The giant Coca-Cola Company, which spends $2.5 billion a year on advertising, is repeatedly breaking its promise not to market to children.
Coca-Cola told Crikey in a statement on Monday: “The Coca-Cola Company do not market to children under 12 years of age and this is a strict global policy that has been in place for many years. This policy also stands true for our sports sponsorships.”
But for the past 20 years Coca-Cola has sponsored Little Athletics in New South Wales, which is for kids as young as four. Coca-Cola also sponsors or has sponsored a variety of junior soccer, cricket and baseball teams around the country for children as young as five, either with Coke or its Powerade brand.
We asked Coca-Cola to explain the Little Athletics breach and a spokesman replied 24 hours later to say they were “still looking into it”.
We also asked the CEO of Little Athletics NSW, Kerry O’Keefe, if there were protocols to avoid Coca-Cola marketing to children under 12. O’Keefe did not return our calls — even though she was in the office — and declined to respond to Crikey’s emails.
Little Athletics in Australia also takes big licks of money from fast-food giant McDonald’s, which gets its logo on every competitor’s bib in return for its “wonderful support”. McDonald’s, which is the “exclusive fast-food” restaurant for little athletes, is notorious for marketing to children.
Coca-Cola was also at odds to explain why it brands several junior soccer competitions in the US, such as the Powerade Invitational, which has teams as young as under-nine or the Coca-Cola Youth Classic, which has teams as young as under-11.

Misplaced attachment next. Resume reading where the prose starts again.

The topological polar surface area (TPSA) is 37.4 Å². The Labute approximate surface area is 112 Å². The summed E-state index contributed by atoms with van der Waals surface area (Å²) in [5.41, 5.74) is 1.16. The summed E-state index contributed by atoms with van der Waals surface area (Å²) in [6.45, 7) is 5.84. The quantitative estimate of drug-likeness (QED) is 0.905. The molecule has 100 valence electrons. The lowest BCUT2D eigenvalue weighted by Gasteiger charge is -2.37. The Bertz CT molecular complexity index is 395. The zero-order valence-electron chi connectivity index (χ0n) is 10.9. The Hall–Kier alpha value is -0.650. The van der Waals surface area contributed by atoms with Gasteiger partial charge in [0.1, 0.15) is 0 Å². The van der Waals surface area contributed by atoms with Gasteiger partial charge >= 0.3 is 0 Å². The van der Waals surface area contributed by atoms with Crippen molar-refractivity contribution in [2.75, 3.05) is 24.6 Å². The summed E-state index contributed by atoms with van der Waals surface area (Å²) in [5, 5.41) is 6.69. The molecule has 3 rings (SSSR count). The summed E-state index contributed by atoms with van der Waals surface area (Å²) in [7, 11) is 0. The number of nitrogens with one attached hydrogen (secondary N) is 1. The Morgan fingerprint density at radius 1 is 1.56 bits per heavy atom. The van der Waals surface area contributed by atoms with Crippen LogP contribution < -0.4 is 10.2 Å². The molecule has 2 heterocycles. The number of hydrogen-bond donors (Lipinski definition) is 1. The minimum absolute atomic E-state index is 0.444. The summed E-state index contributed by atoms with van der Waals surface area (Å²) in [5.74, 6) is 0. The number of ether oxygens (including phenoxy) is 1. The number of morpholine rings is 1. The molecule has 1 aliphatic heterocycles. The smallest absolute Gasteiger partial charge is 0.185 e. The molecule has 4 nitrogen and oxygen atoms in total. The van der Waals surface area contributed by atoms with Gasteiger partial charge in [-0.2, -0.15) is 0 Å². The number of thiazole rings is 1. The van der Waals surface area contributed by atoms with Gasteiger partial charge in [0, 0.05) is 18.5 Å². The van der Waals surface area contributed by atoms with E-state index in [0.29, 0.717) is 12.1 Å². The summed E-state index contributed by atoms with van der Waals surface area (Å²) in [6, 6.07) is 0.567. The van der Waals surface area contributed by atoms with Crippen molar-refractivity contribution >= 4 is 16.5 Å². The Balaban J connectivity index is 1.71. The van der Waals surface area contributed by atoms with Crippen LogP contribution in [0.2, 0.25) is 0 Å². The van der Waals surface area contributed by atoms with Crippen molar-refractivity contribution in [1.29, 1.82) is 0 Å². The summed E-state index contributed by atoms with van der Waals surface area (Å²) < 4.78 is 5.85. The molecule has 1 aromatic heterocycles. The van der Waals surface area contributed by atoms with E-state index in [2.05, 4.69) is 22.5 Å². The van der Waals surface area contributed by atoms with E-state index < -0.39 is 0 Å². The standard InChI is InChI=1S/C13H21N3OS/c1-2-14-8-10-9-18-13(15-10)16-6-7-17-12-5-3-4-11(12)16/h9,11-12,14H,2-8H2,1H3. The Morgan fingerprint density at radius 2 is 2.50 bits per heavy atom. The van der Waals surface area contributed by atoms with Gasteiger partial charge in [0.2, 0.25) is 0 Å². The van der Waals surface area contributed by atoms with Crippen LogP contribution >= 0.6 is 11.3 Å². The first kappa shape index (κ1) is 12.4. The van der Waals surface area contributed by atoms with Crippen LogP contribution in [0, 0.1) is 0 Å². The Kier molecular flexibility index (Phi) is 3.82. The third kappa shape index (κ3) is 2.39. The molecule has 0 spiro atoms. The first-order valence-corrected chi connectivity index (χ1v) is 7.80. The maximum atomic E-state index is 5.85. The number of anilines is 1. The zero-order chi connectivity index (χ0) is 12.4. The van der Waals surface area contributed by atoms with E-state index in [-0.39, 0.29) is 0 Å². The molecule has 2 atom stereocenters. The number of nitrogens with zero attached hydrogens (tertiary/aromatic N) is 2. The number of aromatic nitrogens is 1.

But it did have an explanation for supporting North Queensland Soccer’s Under-10 Powerade Challenge. According to Coca-Cola, it was just a mistake: “(it) was picked up in one of our checks two years ago and subsequently the program was stopped.”
Other “mistakes” that Crikey has discovered include the Lugarno Soccer Club in south Sydney, which has a Powerade Break for its under-12 teams.
Another is the Berri Warriors baseball club in South Australia, which is sponsored by Coca-Cola and runs teams for kids as young as five. Berri Warriors website shows huge billboards spruiking Coca-Cola’s (and Powerade’s) sponsorship.
This particular “mistake” has been going for some time. Berri Warriors told Crikey: “Powerade has sponsored our club for many years, by way of donating free drinks that we sell at local games … We have teams from T-Ball [for 5-9-year-olds] right up to A-grade.’
One of Berri Warriors’ life members, Brad Monaghan, is business development manager in Berri for Coca-Cola Amatil, which makes and supplies Powerade. “He has arranged our sponsorship year after year,” said club secretary Kerri Hissey.
[BWBC told Crikey in May 2011 that they do not sell Coca Cola products at Junior Baseball games and that the sponsorship does not target children. The club also says it has only had junior teams for the last three years.]
What’s extraordinary about all this — apart from Coca-Cola’s poor compliance — is that sponsorship of children’s sport by fast-food and soft-drink companies is entirely unregulated.
On television, advertising unhealthy products to children is restricted by several voluntary codes designed to ensure “responsible” marketing — the National Preventative Health Taskforce has recommended a strict ban up to 9pm — but in kids’ sport it’s open slather.
Every public health expert consulted by Crikey believes this needs to change. “A ban on unhealthy food sponsorship of children’s sport is the most urgent issue,” the Obesity Policy Coalition’s Jane Martin told Crikey. “Following this, there should be a ban on all junk-food sponsorship of sport. When nearly two-thirds of adults and one in four children and adolescents are overweight or obese, we need to put the public’s health first.”